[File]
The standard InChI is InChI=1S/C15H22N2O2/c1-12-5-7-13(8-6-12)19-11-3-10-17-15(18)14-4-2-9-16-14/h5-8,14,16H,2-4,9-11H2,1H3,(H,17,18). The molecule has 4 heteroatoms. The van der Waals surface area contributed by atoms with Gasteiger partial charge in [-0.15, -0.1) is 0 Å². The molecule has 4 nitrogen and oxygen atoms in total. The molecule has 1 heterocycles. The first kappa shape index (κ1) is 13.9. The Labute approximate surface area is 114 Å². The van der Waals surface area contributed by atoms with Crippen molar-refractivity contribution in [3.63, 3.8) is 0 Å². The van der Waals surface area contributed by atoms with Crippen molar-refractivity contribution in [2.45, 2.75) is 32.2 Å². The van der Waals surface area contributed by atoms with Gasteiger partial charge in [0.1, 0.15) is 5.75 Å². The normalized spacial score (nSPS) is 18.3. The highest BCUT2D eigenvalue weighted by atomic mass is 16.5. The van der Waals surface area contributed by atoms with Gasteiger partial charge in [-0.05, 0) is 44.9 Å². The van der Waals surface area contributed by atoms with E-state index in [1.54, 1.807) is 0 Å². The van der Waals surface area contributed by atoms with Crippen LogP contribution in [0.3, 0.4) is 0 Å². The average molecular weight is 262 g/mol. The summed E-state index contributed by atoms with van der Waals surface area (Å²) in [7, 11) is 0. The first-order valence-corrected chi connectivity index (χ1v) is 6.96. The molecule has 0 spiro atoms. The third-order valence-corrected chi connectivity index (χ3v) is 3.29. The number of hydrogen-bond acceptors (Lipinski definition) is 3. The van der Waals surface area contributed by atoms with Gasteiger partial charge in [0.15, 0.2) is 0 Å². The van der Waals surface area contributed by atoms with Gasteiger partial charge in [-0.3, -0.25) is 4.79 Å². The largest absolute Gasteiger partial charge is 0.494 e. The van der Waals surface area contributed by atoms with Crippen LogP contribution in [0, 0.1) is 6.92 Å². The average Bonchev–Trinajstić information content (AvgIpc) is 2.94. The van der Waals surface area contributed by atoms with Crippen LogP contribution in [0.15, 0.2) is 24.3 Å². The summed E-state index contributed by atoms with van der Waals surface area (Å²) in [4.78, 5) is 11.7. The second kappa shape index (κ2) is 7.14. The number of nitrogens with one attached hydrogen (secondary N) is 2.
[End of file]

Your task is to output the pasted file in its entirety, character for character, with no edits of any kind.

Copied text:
The standard InChI is InChI=1S/C15H22N2O2/c1-12-5-7-13(8-6-12)19-11-3-10-17-15(18)14-4-2-9-16-14/h5-8,14,16H,2-4,9-11H2,1H3,(H,17,18). The molecule has 4 heteroatoms. The van der Waals surface area contributed by atoms with Gasteiger partial charge in [-0.15, -0.1) is 0 Å². The molecule has 4 nitrogen and oxygen atoms in total. The molecule has 1 heterocycles. The first kappa shape index (κ1) is 13.9. The Labute approximate surface area is 114 Å². The van der Waals surface area contributed by atoms with Crippen molar-refractivity contribution in [3.63, 3.8) is 0 Å². The van der Waals surface area contributed by atoms with Crippen molar-refractivity contribution in [2.45, 2.75) is 32.2 Å². The van der Waals surface area contributed by atoms with Gasteiger partial charge in [0.1, 0.15) is 5.75 Å². The normalized spacial score (nSPS) is 18.3. The highest BCUT2D eigenvalue weighted by atomic mass is 16.5. The van der Waals surface area contributed by atoms with Gasteiger partial charge in [-0.05, 0) is 44.9 Å². The van der Waals surface area contributed by atoms with E-state index in [1.54, 1.807) is 0 Å². The van der Waals surface area contributed by atoms with Crippen LogP contribution in [0.3, 0.4) is 0 Å². The average molecular weight is 262 g/mol. The summed E-state index contributed by atoms with van der Waals surface area (Å²) in [7, 11) is 0. The first-order valence-corrected chi connectivity index (χ1v) is 6.96. The molecule has 0 spiro atoms. The third-order valence-corrected chi connectivity index (χ3v) is 3.29. The number of hydrogen-bond acceptors (Lipinski definition) is 3. The van der Waals surface area contributed by atoms with Gasteiger partial charge in [0.15, 0.2) is 0 Å². The van der Waals surface area contributed by atoms with Gasteiger partial charge in [-0.3, -0.25) is 4.79 Å². The largest absolute Gasteiger partial charge is 0.494 e. The van der Waals surface area contributed by atoms with Crippen LogP contribution in [0, 0.1) is 6.92 Å². The average Bonchev–Trinajstić information content (AvgIpc) is 2.94. The van der Waals surface area contributed by atoms with Crippen LogP contribution in [0.15, 0.2) is 24.3 Å². The summed E-state index contributed by atoms with van der Waals surface area (Å²) in [4.78, 5) is 11.7. The second kappa shape index (κ2) is 7.14. The number of nitrogens with one attached hydrogen (secondary N) is 2.